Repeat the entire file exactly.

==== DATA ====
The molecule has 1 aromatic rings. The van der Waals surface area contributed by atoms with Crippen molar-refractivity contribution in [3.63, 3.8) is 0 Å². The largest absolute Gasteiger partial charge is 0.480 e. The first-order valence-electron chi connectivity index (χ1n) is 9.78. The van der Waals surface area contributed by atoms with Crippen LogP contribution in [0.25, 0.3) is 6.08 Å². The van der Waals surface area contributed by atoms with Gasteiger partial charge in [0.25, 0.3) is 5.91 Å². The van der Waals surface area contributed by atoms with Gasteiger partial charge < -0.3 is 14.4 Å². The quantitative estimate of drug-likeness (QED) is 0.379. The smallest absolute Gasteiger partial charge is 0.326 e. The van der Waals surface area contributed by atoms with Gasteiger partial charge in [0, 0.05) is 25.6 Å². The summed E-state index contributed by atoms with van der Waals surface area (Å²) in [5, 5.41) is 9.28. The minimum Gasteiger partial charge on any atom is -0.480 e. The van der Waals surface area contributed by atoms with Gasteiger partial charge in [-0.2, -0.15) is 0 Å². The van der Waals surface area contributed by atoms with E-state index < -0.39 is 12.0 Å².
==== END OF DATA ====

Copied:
The molecule has 1 aromatic rings. The van der Waals surface area contributed by atoms with Crippen molar-refractivity contribution in [3.63, 3.8) is 0 Å². The largest absolute Gasteiger partial charge is 0.480 e. The first-order valence-electron chi connectivity index (χ1n) is 9.78. The van der Waals surface area contributed by atoms with Crippen LogP contribution in [0.25, 0.3) is 6.08 Å². The van der Waals surface area contributed by atoms with Gasteiger partial charge in [0.25, 0.3) is 5.91 Å². The van der Waals surface area contributed by atoms with Gasteiger partial charge < -0.3 is 14.4 Å². The quantitative estimate of drug-likeness (QED) is 0.379. The smallest absolute Gasteiger partial charge is 0.326 e. The van der Waals surface area contributed by atoms with Gasteiger partial charge in [0, 0.05) is 25.6 Å². The summed E-state index contributed by atoms with van der Waals surface area (Å²) in [5, 5.41) is 9.28. The minimum Gasteiger partial charge on any atom is -0.480 e. The van der Waals surface area contributed by atoms with Gasteiger partial charge in [-0.2, -0.15) is 0 Å². The van der Waals surface area contributed by atoms with E-state index < -0.39 is 12.0 Å².